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Biofactors. 1998;7(1-2):77-86.

The role of vitamin E in T-cell differentiation and the decrease of cellular immunity with aging.

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1
Department of Nutrition, School of Medicine, University of Tokushima, Japan.

Abstract

The purpose of this study is to investigate the effects of vitamin E on both the decrease of cellular immunity with aging (Section 2) and the differentiation of T-cells in thymus (Section 3). In Section 2, spontaneously hypertensive rats (SHR) as a model for aging were used in this experiment and fed regular (50 IU/kg diet) or a high vitamin E (500 IU/kg diet) diet for 6 weeks. At 12 weeks old, they were killed and assayed. Although proliferation of thymic lymphocytes was significantly decreased in SHR fed the regular diet compared to that of Wistar Kyoto rats (WKY) fed the same diet, the high vitamin E diet induced higher proliferation of thymic lymphocytes in SHR, which was almost the same as that of WKY fed the regular diet. In addition, the expressions of both CD4 and CD8 antigens on CD4+ CD8+ T-cells were also decreased in SHR, which was significantly improved by a high vitamin E diet. These results suggest that a high vitamin E diet enhances thymic lymphocyte proliferation through increased T-cell differentiation in the thymus. Then, the effect of vitamin E on T-cell differentiation in the thymus was investigated by using male Fisher rats. Rats were divided into three groups; vitamin E-free, regular and high vitamin E groups and fed a diet containing various levels of vitamin E (0, 50 and 500 IU/kg diet) for 7 weeks. Although the proportions of CD4+ CD8- and CD4- CD8+ T-cells in thymocytes were significantly greater in the high vitamin E group, the proportion of CD4+ CD8- T-cells inversely decreased in the vitamin E-free group compared to that of the regular group. We have tried to investigate the mechanism on the increased T-cell differentiation in the thymus of rats fed the high vitamin E diet through cytokine production, thymic epithelial cell (TEC) and macrophage functions. As their results, we have found that vitamin E enhances T-cell differentiation through the increase of not macrophage but TEC function in the thymus, which is associated with the increased binding capacity of TEC to immature T-cells via increased expression of the adhesion molecule, ICAM-1. These results suggest that vitamin E is a potent nutrient for promoting health in the aged via the improvement of cellular immunity decreased with aging.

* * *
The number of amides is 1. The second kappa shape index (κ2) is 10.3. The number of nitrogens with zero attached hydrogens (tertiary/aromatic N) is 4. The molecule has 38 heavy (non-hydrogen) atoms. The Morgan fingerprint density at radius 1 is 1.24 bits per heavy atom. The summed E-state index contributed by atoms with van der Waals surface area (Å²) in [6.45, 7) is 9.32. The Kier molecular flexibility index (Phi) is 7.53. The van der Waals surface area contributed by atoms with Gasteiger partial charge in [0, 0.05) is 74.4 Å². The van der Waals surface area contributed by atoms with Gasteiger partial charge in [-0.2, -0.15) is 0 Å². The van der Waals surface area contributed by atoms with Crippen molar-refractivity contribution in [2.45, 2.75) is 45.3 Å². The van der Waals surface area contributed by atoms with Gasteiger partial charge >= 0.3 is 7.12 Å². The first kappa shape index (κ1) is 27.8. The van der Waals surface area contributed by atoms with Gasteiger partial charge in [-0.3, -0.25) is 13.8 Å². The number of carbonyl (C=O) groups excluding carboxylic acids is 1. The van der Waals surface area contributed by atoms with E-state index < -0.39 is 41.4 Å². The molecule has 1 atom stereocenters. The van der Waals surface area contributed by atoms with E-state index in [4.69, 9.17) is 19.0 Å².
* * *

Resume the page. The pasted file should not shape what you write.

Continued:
PMID:
9523031
[Indexed for MEDLINE]

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